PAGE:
We are mothers. And we do a lot.
We work, we cook meals, we stay home with our kids, we plan playdates, we do school drop off, we clean, we pick up (lots) of toys, we do laundry, we make lists, we check items off said lists, we change diapers, we change sheets after accidents, we grocery shop, we plan, we tend to our marriages and friendships, we treat ourselves to manicures once in a blue moon.
We get things done.
Why? Because we want to. We became mothers for a reason, and we love our families.
But, also—because we have to. We need to take care of our children and tend to our lives so we can keep them (at least somewhat) together. We have responsibilities.
We absolutely wouldn’t be able to do it all without the help from our husbands, partners, friends, parents, babysitters, etc. but, a lot falls on our shoulders. (Yes, we’re looking at you, mental load of motherhood...)
So how do we really do it all? Day after day, raising small children who have big needs?
We do it by the grace of grit.
Grit is defined by one of the leading grit experts, Angela Duckworth as “passion and perseverance for long-term goals. A goal you care about so much that it organizes and gives meaning to almost everything you do. And grit is holding steadfast to that goal. Even when you fall down. Even when you screw up.”
Sound familiar? Our status as mothers gives us meaning to almost everything that touches our lives. Our long-term goal is to be great mothers and to raise happy, successful children. And it’s really tough and we fall down—but we get back up and we keep going.
Motherhood requires the mental strength it takes to keep trying day after day no matter how many times you get knocked down.
Because boy, do we get knocked down. We fail. We fail ourselves, we fail our children, we fail our spouses, we fail our employers, we fail society. But luckily, because we have grit, we also have humility which author of Getting Grit Caroline Adams Miller defines as, “The ability to learn from your mistakes and to be okay with not being the best at something.”
I wanted to ask Ms. Miller, one of the leading positive psychology experts today whose ground-breaking work on grit, happiness, success and goal setting has transformed many lives—more about grit in motherhood. She explained to me that as parents, we just aren’t going to always get it right—no matter how much we may want to.
And that sometimes motherhood can feel like something we’re trying to “win” at.
But we may never actually feel like we’re winning, because we don’t always get a ‘thank you’ or ‘great job!’ at the end of the day.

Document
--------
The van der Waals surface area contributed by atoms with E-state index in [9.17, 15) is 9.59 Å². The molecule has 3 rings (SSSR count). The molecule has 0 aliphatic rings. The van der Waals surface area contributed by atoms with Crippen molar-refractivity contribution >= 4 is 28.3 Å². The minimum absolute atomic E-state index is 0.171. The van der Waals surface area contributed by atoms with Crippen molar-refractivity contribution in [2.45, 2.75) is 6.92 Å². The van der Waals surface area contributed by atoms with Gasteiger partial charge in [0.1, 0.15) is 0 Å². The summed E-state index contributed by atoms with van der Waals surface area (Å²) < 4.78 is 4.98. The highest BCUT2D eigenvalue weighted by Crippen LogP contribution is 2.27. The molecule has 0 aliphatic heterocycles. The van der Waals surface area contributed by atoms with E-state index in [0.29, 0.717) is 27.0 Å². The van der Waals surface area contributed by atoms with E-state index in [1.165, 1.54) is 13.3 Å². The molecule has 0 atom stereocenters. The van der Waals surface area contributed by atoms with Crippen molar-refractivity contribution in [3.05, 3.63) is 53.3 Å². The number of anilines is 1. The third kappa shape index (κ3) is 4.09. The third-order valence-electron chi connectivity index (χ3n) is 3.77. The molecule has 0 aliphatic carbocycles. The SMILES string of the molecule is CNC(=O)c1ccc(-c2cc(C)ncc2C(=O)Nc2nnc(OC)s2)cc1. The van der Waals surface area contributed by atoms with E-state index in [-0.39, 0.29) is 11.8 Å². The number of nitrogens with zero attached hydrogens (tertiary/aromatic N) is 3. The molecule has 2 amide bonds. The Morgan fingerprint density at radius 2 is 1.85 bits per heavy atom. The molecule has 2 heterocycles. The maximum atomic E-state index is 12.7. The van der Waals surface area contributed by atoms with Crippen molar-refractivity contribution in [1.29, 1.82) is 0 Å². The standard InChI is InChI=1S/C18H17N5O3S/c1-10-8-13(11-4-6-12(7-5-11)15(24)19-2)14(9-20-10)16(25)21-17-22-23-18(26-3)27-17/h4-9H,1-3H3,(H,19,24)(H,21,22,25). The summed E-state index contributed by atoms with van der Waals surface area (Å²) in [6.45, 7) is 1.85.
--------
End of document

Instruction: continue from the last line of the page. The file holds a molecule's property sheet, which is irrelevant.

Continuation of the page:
But what Ms. Miller suggests we do when we don’t get things right is to turn to our peers and the experts in the field to learn from them. Gritty people, Ms. Miller believes, learn from other people’s mistakes and failures to better their own lives.
So when my sister shares something she learned from a mom-mistake she made, I can apply that to my life and learn from it (and vice versa.) When I have #momfail during the day with my kids, I tell my husband when he comes home so we can share in the life lesson together. When I see my friend post a story about a bad day on Facebook, I can appreciate that vulnerability and I don’t feel so alone in my mistakes.
Because as mothers, we know we’re going to fail and we know it’s going to be hard in the quest of trying to “do it all.”
Ms. Miller shared, “When you have grit you assume that there will be obstacles and challenges that you cannot overcome. But when you also have the right goal, you can see those tough times through because you have the passion for what you’re doing and the resilience to get up day after day and do (sometimes) thankless work.”
The goal of trying our best for our families day after day and starting with a clean slate every morning makes all of our hustle and busyness and basically all the feels of motherhood—worth it.
And women are already pretty gritty, according to the experts.
Ms. Miller told me why she thinks women are inherently gritty, “Women have to overcome so much—being talked down to, people expecting less of them, having to fight harder to be taken seriously in school and work—a number of hoops you have to jump through to reach adulthood. I think you become pretty tough.”
So what happens if you don’t feel like you are inherently gritty?
You can work on your grit-scale, according to both Caroline Adams-Miller and Angela Duckworth.
And here’s how:
Ms. Miller shared her top getting-grit tips with us.
1. You need to set goals.
And these goals must be intrinsically important to you.
2. You need a risk-taking mentality.
Have the mindset of asking yourself “why not?” in order to have more of a risk-taking personality.
3. You need humility.
In order to get feedback from the environment and from other people about what it is you need to do better and what you need to learn.
4. You have to have patience.
That goes back to the importance of goal-setting because when you set the right goals you have the right metrics in place to gauge progress.
5. You need to work on changing the channel in your head.
So when the going gets tough, emotionally or physically try to incorporate a phrase or a song or a picture—something you can train yourself to click on in your mind which will allow you to keep going.
6. You need to surround yourself with gritty people.
The key to staying gritty and encouraging grit among other women is to surround ourselves with people who lift us up.
This life we signed up for may not be easy, but we do what we need to do. It’s hard, but we’re passionate and it’s so, so worth it. We are mothers—we are strong, capable, gritty women.
So the next time someone inevitably asks you how you “do it all” you can say...